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Re: what to say on timeout?

2004-01-07 08:10:47


Folks, I'm happy to rework the text if there is consensus that change is actually needed, and, ideally, if someone supplies the suggested text. However, after rereading the text, and the predecessor text in RFC 821, it actually seems clear to me what is intended...

Please remember, in reading this, that 821 tried to define things independent of the particular properties of TCP and that 2821, unless circumstances required something else, tried to preserve that model.

Given the synchronous model of SMTP, which several people have discussed on the list, the "timeout" limits are intended to let the server detect a client that has died or gone silent without closing the TCP connection. SMTP's concern is that

        (i) this not be done too quickly, causing unnecessary
        mail delays, retries, and confusion (see the
        introduction to and
        (ii) clients that have, in fact, died or disappeared do
        not tie up server or network resources indefinitely.

Now, all of the timeouts specified occur when the server is waiting for a command or data from the client.

If a timeout expires, the assumption is that the mail session is over, that the client has died, and that the server should take an appropriate action. Now let's look at 3.9...

The two bulleted statements are inapplicable, not because they don't list this case, but because the SMTP server isn't "intentionally closing the connection". Instead, it has detected a state it interprets as the client having dropped the logical connection (even if the TCP connection is still up). The next two paragraphs strengthen this impression -- they talk about receipt of unknown commands and "shutdown via external means", which is fairly clearly not the client timing out.

So, the timeout expires and the server concludes that the client is gone, even though the TCP connection isn't. What does the standard permit the server to do then? The answer --as is the answer several other places in the SMTP specs-- is "anything sensible". "Sensible" may differ in different situations:

(1) Is it sensible to simply shut down the network-level connection?

        Yes.  By having the timeout expire, the server assumes
        that the applications-level connection is gone.

(2) Is it sensible to send an asychronous 421 (or, under unusual circumstances when one hopes to not hear about that message again, a 5yz code) to the client, hoping that will wake up up, wait a short interval to see if there is a response, and then close the connection?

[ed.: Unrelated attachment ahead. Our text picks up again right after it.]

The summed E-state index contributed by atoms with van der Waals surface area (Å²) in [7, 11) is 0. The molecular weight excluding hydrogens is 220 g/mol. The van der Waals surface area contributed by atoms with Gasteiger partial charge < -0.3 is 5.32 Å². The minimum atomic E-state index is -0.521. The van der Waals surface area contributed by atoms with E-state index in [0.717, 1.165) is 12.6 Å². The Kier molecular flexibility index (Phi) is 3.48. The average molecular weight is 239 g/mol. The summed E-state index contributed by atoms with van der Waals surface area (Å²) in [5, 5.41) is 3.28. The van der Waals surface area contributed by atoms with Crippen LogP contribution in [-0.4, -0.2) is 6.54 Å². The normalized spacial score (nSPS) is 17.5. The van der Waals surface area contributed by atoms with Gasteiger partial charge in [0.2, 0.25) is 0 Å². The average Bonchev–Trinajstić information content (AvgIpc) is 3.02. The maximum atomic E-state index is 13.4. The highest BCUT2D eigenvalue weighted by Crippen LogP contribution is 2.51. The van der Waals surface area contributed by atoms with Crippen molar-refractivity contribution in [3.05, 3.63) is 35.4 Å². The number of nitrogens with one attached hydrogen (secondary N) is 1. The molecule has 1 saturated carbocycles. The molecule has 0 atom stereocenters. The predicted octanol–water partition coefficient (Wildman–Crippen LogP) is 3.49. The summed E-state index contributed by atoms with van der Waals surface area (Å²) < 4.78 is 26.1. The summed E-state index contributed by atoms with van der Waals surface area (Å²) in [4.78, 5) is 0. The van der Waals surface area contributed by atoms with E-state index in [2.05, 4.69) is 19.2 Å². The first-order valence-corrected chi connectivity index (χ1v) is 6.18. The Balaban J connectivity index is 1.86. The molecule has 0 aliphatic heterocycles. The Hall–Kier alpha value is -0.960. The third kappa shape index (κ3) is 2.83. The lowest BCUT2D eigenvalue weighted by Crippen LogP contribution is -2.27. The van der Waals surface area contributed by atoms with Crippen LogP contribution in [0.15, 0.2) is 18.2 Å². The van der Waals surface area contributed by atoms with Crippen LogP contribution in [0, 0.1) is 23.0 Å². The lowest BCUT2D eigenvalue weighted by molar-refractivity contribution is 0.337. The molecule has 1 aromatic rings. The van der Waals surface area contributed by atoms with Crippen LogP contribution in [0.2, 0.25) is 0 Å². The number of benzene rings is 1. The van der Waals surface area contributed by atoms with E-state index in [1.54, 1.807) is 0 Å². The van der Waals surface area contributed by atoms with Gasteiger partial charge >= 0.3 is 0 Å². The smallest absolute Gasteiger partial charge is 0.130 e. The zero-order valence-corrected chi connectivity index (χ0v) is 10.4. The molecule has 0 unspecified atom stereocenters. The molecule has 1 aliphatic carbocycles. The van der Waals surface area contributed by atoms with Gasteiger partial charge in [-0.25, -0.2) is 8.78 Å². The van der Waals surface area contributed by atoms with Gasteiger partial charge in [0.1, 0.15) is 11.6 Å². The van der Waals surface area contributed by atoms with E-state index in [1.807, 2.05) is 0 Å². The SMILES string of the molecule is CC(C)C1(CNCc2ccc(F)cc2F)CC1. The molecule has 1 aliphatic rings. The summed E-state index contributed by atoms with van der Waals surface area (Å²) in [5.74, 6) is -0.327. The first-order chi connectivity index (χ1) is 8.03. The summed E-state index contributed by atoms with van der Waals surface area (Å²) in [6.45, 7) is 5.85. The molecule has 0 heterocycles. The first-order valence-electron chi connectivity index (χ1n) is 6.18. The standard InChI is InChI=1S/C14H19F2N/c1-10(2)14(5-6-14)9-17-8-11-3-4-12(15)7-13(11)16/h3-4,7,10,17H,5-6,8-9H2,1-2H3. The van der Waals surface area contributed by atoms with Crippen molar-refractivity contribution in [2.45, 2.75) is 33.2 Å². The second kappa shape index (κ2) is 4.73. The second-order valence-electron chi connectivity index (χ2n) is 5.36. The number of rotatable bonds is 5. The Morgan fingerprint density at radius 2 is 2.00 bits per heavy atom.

Yes, although, as others have commented on the list, it
        is unlikely to accomplish very much in most situations.
        On the other hand, it is, at worst, harmless.

(3) Is it sensible to send some sort of TCP signal, e.g., a SYN, to see if the client can be woken up.

        Yes, although, for lots of reasons, this shouldn't be
        "required" or even "strongly recommended" behavior, it
        certainly shouldn't be prohibited either.

So, one way to interpret what the standard says today is

        * There is _no_ specific and prescribed behavior because
        there isn't intended to be any specific and prescribed
        * Servers are, as in all other things, supposed to
        exercise good sense in the environment in which they
        find themselves.

Does that help?
Do we really need more text and, if so, what?


--On Tuesday, 06 January, 2004 00:07 +0000 Paul Smith <paul(_at_)pscs(_dot_)co(_dot_)uk> wrote:

At 19:40 05/01/2004, you wrote:

Hector Santos wrote:
Send a 421 per RFC 2821 section 3.9.

I think RFC 2821 needs clarification here.

Nowhere does it say what an SMTP server should do after a
timeout. Section 3.9 says that the SMTP server MUST NOT close
the connection except in two situations - which do not include
a timeout situation...

So, although section allows (recommends) the SMTP
server to have a timeout, it isn't allowed to close the
connection after the timeout - so what should it do??

I'm pretty sure this isn't what was intended by RFC 2821, but
it's what it says..

So, I'd suggest that 3.9 have an extra possible cause of a
connection termination as a 'timeout situation as described in'. At this point in the RFC it could be suggested what
the server should do.

(The logical thing is probably to treat a timeout situation
the same as a 'SMTP server shutdown situation' - ie it SHOULD
attempt to send a line containing a 421 response code

Paul                            VPOP3 - Internet Email Server/Gateway

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